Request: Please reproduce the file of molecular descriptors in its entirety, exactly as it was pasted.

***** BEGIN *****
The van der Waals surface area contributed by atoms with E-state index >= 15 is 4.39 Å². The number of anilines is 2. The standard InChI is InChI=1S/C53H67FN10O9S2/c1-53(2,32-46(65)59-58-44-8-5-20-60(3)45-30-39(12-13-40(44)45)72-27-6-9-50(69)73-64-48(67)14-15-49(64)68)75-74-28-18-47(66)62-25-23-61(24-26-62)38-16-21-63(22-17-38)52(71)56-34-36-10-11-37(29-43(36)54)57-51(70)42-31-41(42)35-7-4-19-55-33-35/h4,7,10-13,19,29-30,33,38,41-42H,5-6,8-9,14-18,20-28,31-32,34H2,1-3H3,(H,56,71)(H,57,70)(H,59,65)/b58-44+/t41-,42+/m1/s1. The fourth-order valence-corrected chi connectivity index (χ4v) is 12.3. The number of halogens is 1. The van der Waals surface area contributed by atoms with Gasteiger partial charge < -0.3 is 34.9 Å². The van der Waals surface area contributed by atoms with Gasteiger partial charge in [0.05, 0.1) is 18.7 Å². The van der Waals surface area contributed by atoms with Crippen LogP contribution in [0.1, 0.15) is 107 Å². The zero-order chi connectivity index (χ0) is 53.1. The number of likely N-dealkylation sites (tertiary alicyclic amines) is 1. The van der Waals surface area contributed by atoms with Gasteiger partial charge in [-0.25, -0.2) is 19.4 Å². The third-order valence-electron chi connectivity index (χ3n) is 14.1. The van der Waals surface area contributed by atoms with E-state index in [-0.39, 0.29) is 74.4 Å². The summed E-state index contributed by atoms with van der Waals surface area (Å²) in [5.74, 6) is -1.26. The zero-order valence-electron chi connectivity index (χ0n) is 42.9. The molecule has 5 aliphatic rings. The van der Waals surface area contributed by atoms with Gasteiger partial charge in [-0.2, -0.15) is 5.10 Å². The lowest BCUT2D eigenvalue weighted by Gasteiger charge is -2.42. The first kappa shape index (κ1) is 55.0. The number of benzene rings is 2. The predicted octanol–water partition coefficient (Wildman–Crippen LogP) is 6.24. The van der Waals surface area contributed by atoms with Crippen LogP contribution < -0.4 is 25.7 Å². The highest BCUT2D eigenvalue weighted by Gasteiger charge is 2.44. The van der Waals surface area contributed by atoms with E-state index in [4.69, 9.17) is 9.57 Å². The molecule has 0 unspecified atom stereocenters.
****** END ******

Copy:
The van der Waals surface area contributed by atoms with E-state index >= 15 is 4.39 Å². The number of anilines is 2. The standard InChI is InChI=1S/C53H67FN10O9S2/c1-53(2,32-46(65)59-58-44-8-5-20-60(3)45-30-39(12-13-40(44)45)72-27-6-9-50(69)73-64-48(67)14-15-49(64)68)75-74-28-18-47(66)62-25-23-61(24-26-62)38-16-21-63(22-17-38)52(71)56-34-36-10-11-37(29-43(36)54)57-51(70)42-31-41(42)35-7-4-19-55-33-35/h4,7,10-13,19,29-30,33,38,41-42H,5-6,8-9,14-18,20-28,31-32,34H2,1-3H3,(H,56,71)(H,57,70)(H,59,65)/b58-44+/t41-,42+/m1/s1. The fourth-order valence-corrected chi connectivity index (χ4v) is 12.3. The number of halogens is 1. The van der Waals surface area contributed by atoms with Gasteiger partial charge < -0.3 is 34.9 Å². The van der Waals surface area contributed by atoms with Gasteiger partial charge in [0.05, 0.1) is 18.7 Å². The van der Waals surface area contributed by atoms with Crippen LogP contribution in [0.1, 0.15) is 107 Å². The zero-order chi connectivity index (χ0) is 53.1. The number of likely N-dealkylation sites (tertiary alicyclic amines) is 1. The van der Waals surface area contributed by atoms with Gasteiger partial charge in [-0.25, -0.2) is 19.4 Å². The third-order valence-electron chi connectivity index (χ3n) is 14.1. The van der Waals surface area contributed by atoms with E-state index in [-0.39, 0.29) is 74.4 Å². The summed E-state index contributed by atoms with van der Waals surface area (Å²) in [5.74, 6) is -1.26. The zero-order valence-electron chi connectivity index (χ0n) is 42.9. The molecule has 5 aliphatic rings. The van der Waals surface area contributed by atoms with Gasteiger partial charge in [-0.2, -0.15) is 5.10 Å². The lowest BCUT2D eigenvalue weighted by Gasteiger charge is -2.42. The first kappa shape index (κ1) is 55.0. The number of benzene rings is 2. The predicted octanol–water partition coefficient (Wildman–Crippen LogP) is 6.24. The van der Waals surface area contributed by atoms with Crippen LogP contribution < -0.4 is 25.7 Å². The highest BCUT2D eigenvalue weighted by Gasteiger charge is 2.44. The van der Waals surface area contributed by atoms with E-state index in [4.69, 9.17) is 9.57 Å². The molecule has 0 unspecified atom stereocenters.